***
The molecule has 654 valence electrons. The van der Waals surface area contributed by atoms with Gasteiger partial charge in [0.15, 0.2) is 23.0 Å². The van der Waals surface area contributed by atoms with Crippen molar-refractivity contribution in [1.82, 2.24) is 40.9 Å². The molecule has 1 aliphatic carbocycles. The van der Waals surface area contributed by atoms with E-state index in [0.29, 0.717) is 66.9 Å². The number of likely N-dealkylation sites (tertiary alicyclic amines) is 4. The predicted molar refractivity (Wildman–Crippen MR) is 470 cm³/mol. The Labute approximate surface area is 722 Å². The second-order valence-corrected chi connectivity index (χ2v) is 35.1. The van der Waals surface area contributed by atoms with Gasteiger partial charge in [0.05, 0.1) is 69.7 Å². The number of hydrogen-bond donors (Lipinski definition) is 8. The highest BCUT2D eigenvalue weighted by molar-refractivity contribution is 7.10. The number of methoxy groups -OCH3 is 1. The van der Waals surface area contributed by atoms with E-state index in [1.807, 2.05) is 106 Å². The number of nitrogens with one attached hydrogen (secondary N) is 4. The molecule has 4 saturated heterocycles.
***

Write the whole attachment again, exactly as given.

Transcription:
The molecule has 654 valence electrons. The van der Waals surface area contributed by atoms with Gasteiger partial charge in [0.15, 0.2) is 23.0 Å². The van der Waals surface area contributed by atoms with Crippen molar-refractivity contribution in [1.82, 2.24) is 40.9 Å². The molecule has 1 aliphatic carbocycles. The van der Waals surface area contributed by atoms with E-state index in [0.29, 0.717) is 66.9 Å². The number of likely N-dealkylation sites (tertiary alicyclic amines) is 4. The predicted molar refractivity (Wildman–Crippen MR) is 470 cm³/mol. The Labute approximate surface area is 722 Å². The second-order valence-corrected chi connectivity index (χ2v) is 35.1. The van der Waals surface area contributed by atoms with Gasteiger partial charge in [0.05, 0.1) is 69.7 Å². The number of hydrogen-bond donors (Lipinski definition) is 8. The highest BCUT2D eigenvalue weighted by molar-refractivity contribution is 7.10. The number of methoxy groups -OCH3 is 1. The van der Waals surface area contributed by atoms with E-state index in [1.807, 2.05) is 106 Å². The number of nitrogens with one attached hydrogen (secondary N) is 4. The molecule has 4 saturated heterocycles.